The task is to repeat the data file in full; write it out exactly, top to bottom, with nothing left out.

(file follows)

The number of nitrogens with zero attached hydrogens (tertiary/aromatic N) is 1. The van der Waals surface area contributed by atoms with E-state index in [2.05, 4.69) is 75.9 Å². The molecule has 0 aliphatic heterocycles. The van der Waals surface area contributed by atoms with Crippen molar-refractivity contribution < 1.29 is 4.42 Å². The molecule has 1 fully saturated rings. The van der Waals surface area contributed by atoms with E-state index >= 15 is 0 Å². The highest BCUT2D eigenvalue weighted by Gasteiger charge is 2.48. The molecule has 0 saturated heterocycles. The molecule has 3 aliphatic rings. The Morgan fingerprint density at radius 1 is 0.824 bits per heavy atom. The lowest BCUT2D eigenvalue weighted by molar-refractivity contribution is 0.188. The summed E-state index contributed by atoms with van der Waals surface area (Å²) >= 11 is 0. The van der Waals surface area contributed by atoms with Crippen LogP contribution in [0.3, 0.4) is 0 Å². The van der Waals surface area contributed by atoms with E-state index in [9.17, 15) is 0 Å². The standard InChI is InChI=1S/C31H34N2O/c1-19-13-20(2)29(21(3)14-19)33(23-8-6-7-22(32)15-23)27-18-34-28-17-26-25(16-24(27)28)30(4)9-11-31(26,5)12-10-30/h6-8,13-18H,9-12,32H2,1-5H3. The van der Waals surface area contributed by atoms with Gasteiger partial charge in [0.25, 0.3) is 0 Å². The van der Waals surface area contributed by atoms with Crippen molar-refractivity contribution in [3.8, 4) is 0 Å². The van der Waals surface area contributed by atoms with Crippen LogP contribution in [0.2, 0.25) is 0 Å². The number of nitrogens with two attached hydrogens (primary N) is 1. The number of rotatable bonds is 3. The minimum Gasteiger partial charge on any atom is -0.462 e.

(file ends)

The number of nitrogens with zero attached hydrogens (tertiary/aromatic N) is 1. The van der Waals surface area contributed by atoms with E-state index in [2.05, 4.69) is 75.9 Å². The molecule has 0 aliphatic heterocycles. The van der Waals surface area contributed by atoms with Crippen molar-refractivity contribution < 1.29 is 4.42 Å². The molecule has 1 fully saturated rings. The van der Waals surface area contributed by atoms with E-state index >= 15 is 0 Å². The highest BCUT2D eigenvalue weighted by Gasteiger charge is 2.48. The molecule has 0 saturated heterocycles. The molecule has 3 aliphatic rings. The Morgan fingerprint density at radius 1 is 0.824 bits per heavy atom. The lowest BCUT2D eigenvalue weighted by molar-refractivity contribution is 0.188. The summed E-state index contributed by atoms with van der Waals surface area (Å²) >= 11 is 0. The van der Waals surface area contributed by atoms with Crippen LogP contribution in [0.3, 0.4) is 0 Å². The van der Waals surface area contributed by atoms with E-state index in [9.17, 15) is 0 Å². The standard InChI is InChI=1S/C31H34N2O/c1-19-13-20(2)29(21(3)14-19)33(23-8-6-7-22(32)15-23)27-18-34-28-17-26-25(16-24(27)28)30(4)9-11-31(26,5)12-10-30/h6-8,13-18H,9-12,32H2,1-5H3. The van der Waals surface area contributed by atoms with Gasteiger partial charge in [0.25, 0.3) is 0 Å². The van der Waals surface area contributed by atoms with Crippen molar-refractivity contribution in [3.8, 4) is 0 Å². The van der Waals surface area contributed by atoms with Crippen LogP contribution in [0.2, 0.25) is 0 Å². The number of nitrogens with two attached hydrogens (primary N) is 1. The number of rotatable bonds is 3. The minimum Gasteiger partial charge on any atom is -0.462 e.